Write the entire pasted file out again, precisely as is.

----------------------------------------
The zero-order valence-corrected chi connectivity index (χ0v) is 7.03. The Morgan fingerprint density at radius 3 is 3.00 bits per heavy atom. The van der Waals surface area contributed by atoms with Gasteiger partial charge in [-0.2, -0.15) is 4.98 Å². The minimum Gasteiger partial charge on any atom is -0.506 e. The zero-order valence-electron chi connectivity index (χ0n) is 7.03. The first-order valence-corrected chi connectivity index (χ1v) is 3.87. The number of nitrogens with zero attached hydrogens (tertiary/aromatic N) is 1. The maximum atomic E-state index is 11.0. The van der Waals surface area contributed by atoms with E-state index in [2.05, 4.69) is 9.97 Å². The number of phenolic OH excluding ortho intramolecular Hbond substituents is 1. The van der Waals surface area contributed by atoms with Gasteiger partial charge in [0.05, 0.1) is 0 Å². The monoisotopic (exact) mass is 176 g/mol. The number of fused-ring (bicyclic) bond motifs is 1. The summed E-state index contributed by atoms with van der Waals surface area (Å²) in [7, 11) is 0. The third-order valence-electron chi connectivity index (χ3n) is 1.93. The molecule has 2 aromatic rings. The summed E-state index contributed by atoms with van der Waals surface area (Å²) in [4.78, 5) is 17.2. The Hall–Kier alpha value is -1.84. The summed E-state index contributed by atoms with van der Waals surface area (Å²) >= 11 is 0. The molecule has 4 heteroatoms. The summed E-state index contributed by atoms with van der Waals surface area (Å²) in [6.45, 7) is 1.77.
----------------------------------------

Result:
The zero-order valence-corrected chi connectivity index (χ0v) is 7.03. The Morgan fingerprint density at radius 3 is 3.00 bits per heavy atom. The van der Waals surface area contributed by atoms with Gasteiger partial charge in [-0.2, -0.15) is 4.98 Å². The minimum Gasteiger partial charge on any atom is -0.506 e. The zero-order valence-electron chi connectivity index (χ0n) is 7.03. The first-order valence-corrected chi connectivity index (χ1v) is 3.87. The number of nitrogens with zero attached hydrogens (tertiary/aromatic N) is 1. The maximum atomic E-state index is 11.0. The van der Waals surface area contributed by atoms with E-state index in [2.05, 4.69) is 9.97 Å². The number of phenolic OH excluding ortho intramolecular Hbond substituents is 1. The van der Waals surface area contributed by atoms with Gasteiger partial charge in [0.05, 0.1) is 0 Å². The monoisotopic (exact) mass is 176 g/mol. The number of fused-ring (bicyclic) bond motifs is 1. The summed E-state index contributed by atoms with van der Waals surface area (Å²) in [7, 11) is 0. The third-order valence-electron chi connectivity index (χ3n) is 1.93. The molecule has 2 aromatic rings. The summed E-state index contributed by atoms with van der Waals surface area (Å²) in [4.78, 5) is 17.2. The Hall–Kier alpha value is -1.84. The summed E-state index contributed by atoms with van der Waals surface area (Å²) >= 11 is 0. The molecule has 4 heteroatoms. The summed E-state index contributed by atoms with van der Waals surface area (Å²) in [6.45, 7) is 1.77.